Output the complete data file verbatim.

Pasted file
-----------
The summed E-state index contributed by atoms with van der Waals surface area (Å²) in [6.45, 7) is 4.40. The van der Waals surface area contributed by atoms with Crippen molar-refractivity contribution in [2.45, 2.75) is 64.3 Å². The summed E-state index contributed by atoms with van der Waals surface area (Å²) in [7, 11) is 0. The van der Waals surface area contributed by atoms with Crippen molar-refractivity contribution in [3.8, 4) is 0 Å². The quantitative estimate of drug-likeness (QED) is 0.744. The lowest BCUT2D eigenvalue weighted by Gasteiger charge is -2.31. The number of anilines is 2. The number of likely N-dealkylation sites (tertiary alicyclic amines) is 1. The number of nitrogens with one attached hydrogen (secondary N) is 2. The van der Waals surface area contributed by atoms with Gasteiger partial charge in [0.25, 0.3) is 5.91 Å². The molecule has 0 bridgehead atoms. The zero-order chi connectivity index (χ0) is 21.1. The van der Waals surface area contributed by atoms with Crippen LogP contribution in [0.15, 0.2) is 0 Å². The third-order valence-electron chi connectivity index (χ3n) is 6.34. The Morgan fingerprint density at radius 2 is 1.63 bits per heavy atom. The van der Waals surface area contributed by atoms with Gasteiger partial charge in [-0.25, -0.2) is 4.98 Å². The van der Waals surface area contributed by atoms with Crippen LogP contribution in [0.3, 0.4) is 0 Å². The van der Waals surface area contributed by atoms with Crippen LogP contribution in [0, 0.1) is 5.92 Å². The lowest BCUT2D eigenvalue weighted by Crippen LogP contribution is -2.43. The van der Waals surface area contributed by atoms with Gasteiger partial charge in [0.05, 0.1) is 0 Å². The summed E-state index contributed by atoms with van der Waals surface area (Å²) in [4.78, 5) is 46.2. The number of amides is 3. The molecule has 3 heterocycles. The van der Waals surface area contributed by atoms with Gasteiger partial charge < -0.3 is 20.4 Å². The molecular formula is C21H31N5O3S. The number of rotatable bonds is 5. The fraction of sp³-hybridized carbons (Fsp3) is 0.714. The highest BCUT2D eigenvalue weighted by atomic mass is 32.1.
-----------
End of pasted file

The summed E-state index contributed by atoms with van der Waals surface area (Å²) in [6.45, 7) is 4.40. The van der Waals surface area contributed by atoms with Crippen molar-refractivity contribution in [2.45, 2.75) is 64.3 Å². The summed E-state index contributed by atoms with van der Waals surface area (Å²) in [7, 11) is 0. The van der Waals surface area contributed by atoms with Crippen molar-refractivity contribution in [3.8, 4) is 0 Å². The quantitative estimate of drug-likeness (QED) is 0.744. The lowest BCUT2D eigenvalue weighted by Gasteiger charge is -2.31. The number of anilines is 2. The number of likely N-dealkylation sites (tertiary alicyclic amines) is 1. The number of nitrogens with one attached hydrogen (secondary N) is 2. The van der Waals surface area contributed by atoms with Gasteiger partial charge in [0.25, 0.3) is 5.91 Å². The molecule has 0 bridgehead atoms. The zero-order chi connectivity index (χ0) is 21.1. The van der Waals surface area contributed by atoms with Crippen LogP contribution in [0.15, 0.2) is 0 Å². The third-order valence-electron chi connectivity index (χ3n) is 6.34. The Morgan fingerprint density at radius 2 is 1.63 bits per heavy atom. The van der Waals surface area contributed by atoms with Gasteiger partial charge in [-0.25, -0.2) is 4.98 Å². The van der Waals surface area contributed by atoms with Crippen LogP contribution in [0.3, 0.4) is 0 Å². The van der Waals surface area contributed by atoms with Crippen LogP contribution in [0, 0.1) is 5.92 Å². The lowest BCUT2D eigenvalue weighted by Crippen LogP contribution is -2.43. The van der Waals surface area contributed by atoms with Gasteiger partial charge in [0.05, 0.1) is 0 Å². The summed E-state index contributed by atoms with van der Waals surface area (Å²) in [4.78, 5) is 46.2. The number of amides is 3. The molecule has 3 heterocycles. The van der Waals surface area contributed by atoms with Gasteiger partial charge < -0.3 is 20.4 Å². The molecular formula is C21H31N5O3S. The number of rotatable bonds is 5. The fraction of sp³-hybridized carbons (Fsp3) is 0.714. The highest BCUT2D eigenvalue weighted by atomic mass is 32.1.